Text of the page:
Journal Article
Observational Study
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Health-Related Quality of Life in severely injured patients in Finland: an observational cohort study of 325 patients with 1-year follow-up.

BACKGROUND: Major trauma has a significant effect on Health-Related Quality of Life (HR-QoL). It is unclear, however, which factors most affect HR-QoL. This study aims to evaluate HR-QoL after severe injury in Finland and determine how different injury patterns and patient-related factors, such as level of education and socioeconomic group, are associated with HR-QoL. We also assess how well different injury scoring systems associate with HR-QoL.

METHODS: We retrospectively analyzed 325 severely injured trauma patients (aged ≥ 18 years, New Injury Severity Score, (NISS) ≥ 16, and alive at 1 year after injury) treated in the Intensive Care Unit (ICU) or High Dependence Unit (HDU) of Tampere University Hospital (TAUH) from 2013 through 2016. HR-QoL was assessed with the EQ-5D-3L questionnaire completed during ICU stay and 1 year after injury. HR-QOL index values and reported problems were further compared with Finnish population norms.

RESULTS: The severity of the injury (measured by ISS and NISS) had no significant association with the decrease in HR-QoL. Length of ICU stay had a weak negative correlation with post-injury HR-QoL and a weak positive correlation with the change in HR-QoL. The largest mean decrease in HR-QoL occurred in patients with spinal cord injury (Spine AIS ≥ 4) (-0.338 (SD 0.136)), spine injury in general (Spine AIS ≥ 2 (-0.201 (SD 0.279)), and a lower level of education (-0.157 (SD 0.231)). Patient's age, sex, or socioeconomic status did not seem to associate with smaller or greater changes in HR-QoL.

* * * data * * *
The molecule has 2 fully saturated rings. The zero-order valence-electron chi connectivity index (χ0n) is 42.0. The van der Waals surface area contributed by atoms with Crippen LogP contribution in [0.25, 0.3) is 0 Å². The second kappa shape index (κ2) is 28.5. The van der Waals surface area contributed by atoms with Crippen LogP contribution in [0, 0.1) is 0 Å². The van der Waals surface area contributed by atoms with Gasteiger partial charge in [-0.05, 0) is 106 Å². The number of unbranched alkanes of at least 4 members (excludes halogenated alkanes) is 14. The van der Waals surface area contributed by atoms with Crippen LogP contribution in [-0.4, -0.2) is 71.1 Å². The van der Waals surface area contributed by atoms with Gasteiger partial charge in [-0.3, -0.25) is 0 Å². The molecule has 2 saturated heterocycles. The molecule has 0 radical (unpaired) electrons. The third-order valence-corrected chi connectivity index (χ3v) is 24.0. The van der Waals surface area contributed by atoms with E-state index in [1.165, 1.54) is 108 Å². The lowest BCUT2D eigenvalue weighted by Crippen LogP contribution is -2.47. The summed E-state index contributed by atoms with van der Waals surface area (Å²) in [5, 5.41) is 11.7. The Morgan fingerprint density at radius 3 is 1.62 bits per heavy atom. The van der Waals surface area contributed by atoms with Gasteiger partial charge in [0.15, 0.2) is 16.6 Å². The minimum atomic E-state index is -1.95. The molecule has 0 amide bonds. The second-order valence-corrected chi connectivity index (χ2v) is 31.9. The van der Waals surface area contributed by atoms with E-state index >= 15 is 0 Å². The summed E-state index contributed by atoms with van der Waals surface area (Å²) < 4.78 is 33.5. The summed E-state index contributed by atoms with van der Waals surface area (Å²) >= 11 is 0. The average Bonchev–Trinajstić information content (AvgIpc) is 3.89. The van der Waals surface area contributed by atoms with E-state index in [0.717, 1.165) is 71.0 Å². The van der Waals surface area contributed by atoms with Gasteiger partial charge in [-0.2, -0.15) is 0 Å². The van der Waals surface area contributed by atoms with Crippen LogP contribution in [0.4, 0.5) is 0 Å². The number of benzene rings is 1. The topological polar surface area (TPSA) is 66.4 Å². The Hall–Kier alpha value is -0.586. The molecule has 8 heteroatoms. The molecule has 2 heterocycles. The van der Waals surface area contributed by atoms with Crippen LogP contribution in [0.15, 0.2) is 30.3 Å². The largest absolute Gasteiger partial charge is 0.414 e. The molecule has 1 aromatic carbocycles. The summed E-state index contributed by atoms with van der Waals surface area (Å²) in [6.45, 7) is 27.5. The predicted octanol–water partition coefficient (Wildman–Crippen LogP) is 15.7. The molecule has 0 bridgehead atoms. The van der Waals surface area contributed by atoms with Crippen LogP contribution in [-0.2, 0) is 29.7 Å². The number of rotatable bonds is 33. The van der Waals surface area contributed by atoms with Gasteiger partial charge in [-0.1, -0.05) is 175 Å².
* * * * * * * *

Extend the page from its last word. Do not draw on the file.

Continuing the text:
CONCLUSIONS: After serious injury, many patients have permanent disabilities which reduce HR-QoL. Injury scoring systems intended for assessing the risk for death did not seem to associate with HR-QoL and are not, therefore, a meaningful way to predict the future HR-QoL of a severely injured patient. Recovery from the injury seems to be weaker in poorer educated patients and patients with spinal cord injury, and these patients may benefit from targeted additional measures. Although there were significant differences in baseline HR-QoL levels between different socioeconomic groups, recovery from injury appears to be similar, which is likely due to equal access to high-quality trauma care.

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